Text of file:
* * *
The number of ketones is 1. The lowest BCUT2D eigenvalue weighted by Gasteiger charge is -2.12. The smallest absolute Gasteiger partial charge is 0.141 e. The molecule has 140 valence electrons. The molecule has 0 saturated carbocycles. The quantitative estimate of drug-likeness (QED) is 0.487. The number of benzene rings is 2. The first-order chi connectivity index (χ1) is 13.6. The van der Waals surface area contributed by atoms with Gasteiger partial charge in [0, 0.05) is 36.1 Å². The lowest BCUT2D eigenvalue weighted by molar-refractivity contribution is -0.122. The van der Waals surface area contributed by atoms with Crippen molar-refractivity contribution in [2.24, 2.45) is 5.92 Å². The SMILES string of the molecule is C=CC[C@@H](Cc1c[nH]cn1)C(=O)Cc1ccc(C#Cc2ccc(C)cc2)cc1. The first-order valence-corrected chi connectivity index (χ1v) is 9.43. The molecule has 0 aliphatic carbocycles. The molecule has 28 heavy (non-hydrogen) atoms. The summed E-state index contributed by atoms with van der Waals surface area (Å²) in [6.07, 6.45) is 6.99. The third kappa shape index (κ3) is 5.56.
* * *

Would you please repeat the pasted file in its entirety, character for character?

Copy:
The number of ketones is 1. The lowest BCUT2D eigenvalue weighted by Gasteiger charge is -2.12. The smallest absolute Gasteiger partial charge is 0.141 e. The molecule has 140 valence electrons. The molecule has 0 saturated carbocycles. The quantitative estimate of drug-likeness (QED) is 0.487. The number of benzene rings is 2. The first-order chi connectivity index (χ1) is 13.6. The van der Waals surface area contributed by atoms with Gasteiger partial charge in [0, 0.05) is 36.1 Å². The lowest BCUT2D eigenvalue weighted by molar-refractivity contribution is -0.122. The van der Waals surface area contributed by atoms with Crippen molar-refractivity contribution in [2.24, 2.45) is 5.92 Å². The SMILES string of the molecule is C=CC[C@@H](Cc1c[nH]cn1)C(=O)Cc1ccc(C#Cc2ccc(C)cc2)cc1. The first-order valence-corrected chi connectivity index (χ1v) is 9.43. The molecule has 0 aliphatic carbocycles. The molecule has 28 heavy (non-hydrogen) atoms. The summed E-state index contributed by atoms with van der Waals surface area (Å²) in [6.07, 6.45) is 6.99. The third kappa shape index (κ3) is 5.56.